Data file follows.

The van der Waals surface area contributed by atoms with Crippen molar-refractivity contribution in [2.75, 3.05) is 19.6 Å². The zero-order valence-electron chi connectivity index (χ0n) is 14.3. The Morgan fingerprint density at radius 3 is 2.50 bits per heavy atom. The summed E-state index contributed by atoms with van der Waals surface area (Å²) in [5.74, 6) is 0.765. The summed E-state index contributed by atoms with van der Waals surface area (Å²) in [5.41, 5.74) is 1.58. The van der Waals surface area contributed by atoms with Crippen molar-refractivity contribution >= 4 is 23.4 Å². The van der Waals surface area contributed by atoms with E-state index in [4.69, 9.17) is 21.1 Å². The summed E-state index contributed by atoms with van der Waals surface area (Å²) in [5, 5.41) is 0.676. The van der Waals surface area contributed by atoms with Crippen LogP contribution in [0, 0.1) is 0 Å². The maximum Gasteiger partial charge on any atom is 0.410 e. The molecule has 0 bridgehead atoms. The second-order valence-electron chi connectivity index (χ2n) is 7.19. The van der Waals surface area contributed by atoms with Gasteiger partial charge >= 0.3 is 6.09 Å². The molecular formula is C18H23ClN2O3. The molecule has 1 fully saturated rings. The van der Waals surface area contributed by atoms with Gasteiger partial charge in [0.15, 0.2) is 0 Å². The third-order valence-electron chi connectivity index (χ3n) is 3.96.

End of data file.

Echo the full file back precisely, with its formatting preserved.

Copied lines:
The van der Waals surface area contributed by atoms with Crippen molar-refractivity contribution in [2.75, 3.05) is 19.6 Å². The zero-order valence-electron chi connectivity index (χ0n) is 14.3. The Morgan fingerprint density at radius 3 is 2.50 bits per heavy atom. The summed E-state index contributed by atoms with van der Waals surface area (Å²) in [5.74, 6) is 0.765. The summed E-state index contributed by atoms with van der Waals surface area (Å²) in [5.41, 5.74) is 1.58. The van der Waals surface area contributed by atoms with Crippen molar-refractivity contribution >= 4 is 23.4 Å². The van der Waals surface area contributed by atoms with E-state index in [4.69, 9.17) is 21.1 Å². The summed E-state index contributed by atoms with van der Waals surface area (Å²) in [5, 5.41) is 0.676. The van der Waals surface area contributed by atoms with Crippen LogP contribution in [0, 0.1) is 0 Å². The maximum Gasteiger partial charge on any atom is 0.410 e. The molecule has 0 bridgehead atoms. The second-order valence-electron chi connectivity index (χ2n) is 7.19. The van der Waals surface area contributed by atoms with Gasteiger partial charge >= 0.3 is 6.09 Å². The molecular formula is C18H23ClN2O3. The molecule has 1 fully saturated rings. The van der Waals surface area contributed by atoms with Gasteiger partial charge in [0.15, 0.2) is 0 Å². The third-order valence-electron chi connectivity index (χ3n) is 3.96.